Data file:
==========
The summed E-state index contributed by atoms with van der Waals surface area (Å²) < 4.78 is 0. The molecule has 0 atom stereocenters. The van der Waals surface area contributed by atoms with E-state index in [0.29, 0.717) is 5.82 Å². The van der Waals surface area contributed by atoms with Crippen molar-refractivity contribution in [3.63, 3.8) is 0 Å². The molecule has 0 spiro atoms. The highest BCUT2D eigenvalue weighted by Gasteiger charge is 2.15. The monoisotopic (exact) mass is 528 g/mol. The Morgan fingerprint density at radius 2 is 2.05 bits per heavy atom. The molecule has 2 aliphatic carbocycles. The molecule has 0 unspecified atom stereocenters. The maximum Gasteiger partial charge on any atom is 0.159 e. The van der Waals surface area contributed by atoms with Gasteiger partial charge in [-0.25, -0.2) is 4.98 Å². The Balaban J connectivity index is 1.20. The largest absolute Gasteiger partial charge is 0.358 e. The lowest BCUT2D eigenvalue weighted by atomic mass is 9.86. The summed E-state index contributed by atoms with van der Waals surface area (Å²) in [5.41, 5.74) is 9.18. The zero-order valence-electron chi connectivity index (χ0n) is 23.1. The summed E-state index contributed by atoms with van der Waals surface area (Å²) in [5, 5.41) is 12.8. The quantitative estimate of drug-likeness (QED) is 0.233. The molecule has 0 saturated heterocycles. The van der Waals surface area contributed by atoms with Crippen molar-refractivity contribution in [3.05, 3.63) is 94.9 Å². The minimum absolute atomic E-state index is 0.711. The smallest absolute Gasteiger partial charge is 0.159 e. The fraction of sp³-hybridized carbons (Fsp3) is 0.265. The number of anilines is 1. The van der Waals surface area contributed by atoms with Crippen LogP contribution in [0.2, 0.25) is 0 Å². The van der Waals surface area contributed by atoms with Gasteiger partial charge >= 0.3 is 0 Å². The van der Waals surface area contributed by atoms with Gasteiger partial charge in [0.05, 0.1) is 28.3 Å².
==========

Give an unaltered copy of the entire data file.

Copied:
The summed E-state index contributed by atoms with van der Waals surface area (Å²) < 4.78 is 0. The molecule has 0 atom stereocenters. The van der Waals surface area contributed by atoms with E-state index in [0.29, 0.717) is 5.82 Å². The van der Waals surface area contributed by atoms with Crippen molar-refractivity contribution in [3.63, 3.8) is 0 Å². The molecule has 0 spiro atoms. The highest BCUT2D eigenvalue weighted by Gasteiger charge is 2.15. The monoisotopic (exact) mass is 528 g/mol. The Morgan fingerprint density at radius 2 is 2.05 bits per heavy atom. The molecule has 2 aliphatic carbocycles. The molecule has 0 unspecified atom stereocenters. The maximum Gasteiger partial charge on any atom is 0.159 e. The van der Waals surface area contributed by atoms with Gasteiger partial charge in [-0.25, -0.2) is 4.98 Å². The Balaban J connectivity index is 1.20. The largest absolute Gasteiger partial charge is 0.358 e. The lowest BCUT2D eigenvalue weighted by atomic mass is 9.86. The summed E-state index contributed by atoms with van der Waals surface area (Å²) in [5.41, 5.74) is 9.18. The zero-order valence-electron chi connectivity index (χ0n) is 23.1. The summed E-state index contributed by atoms with van der Waals surface area (Å²) in [5, 5.41) is 12.8. The quantitative estimate of drug-likeness (QED) is 0.233. The molecule has 0 saturated heterocycles. The van der Waals surface area contributed by atoms with Crippen molar-refractivity contribution in [3.05, 3.63) is 94.9 Å². The minimum absolute atomic E-state index is 0.711. The smallest absolute Gasteiger partial charge is 0.159 e. The fraction of sp³-hybridized carbons (Fsp3) is 0.265. The number of anilines is 1. The van der Waals surface area contributed by atoms with Crippen LogP contribution in [0.2, 0.25) is 0 Å². The van der Waals surface area contributed by atoms with Gasteiger partial charge >= 0.3 is 0 Å². The van der Waals surface area contributed by atoms with Gasteiger partial charge in [0.05, 0.1) is 28.3 Å².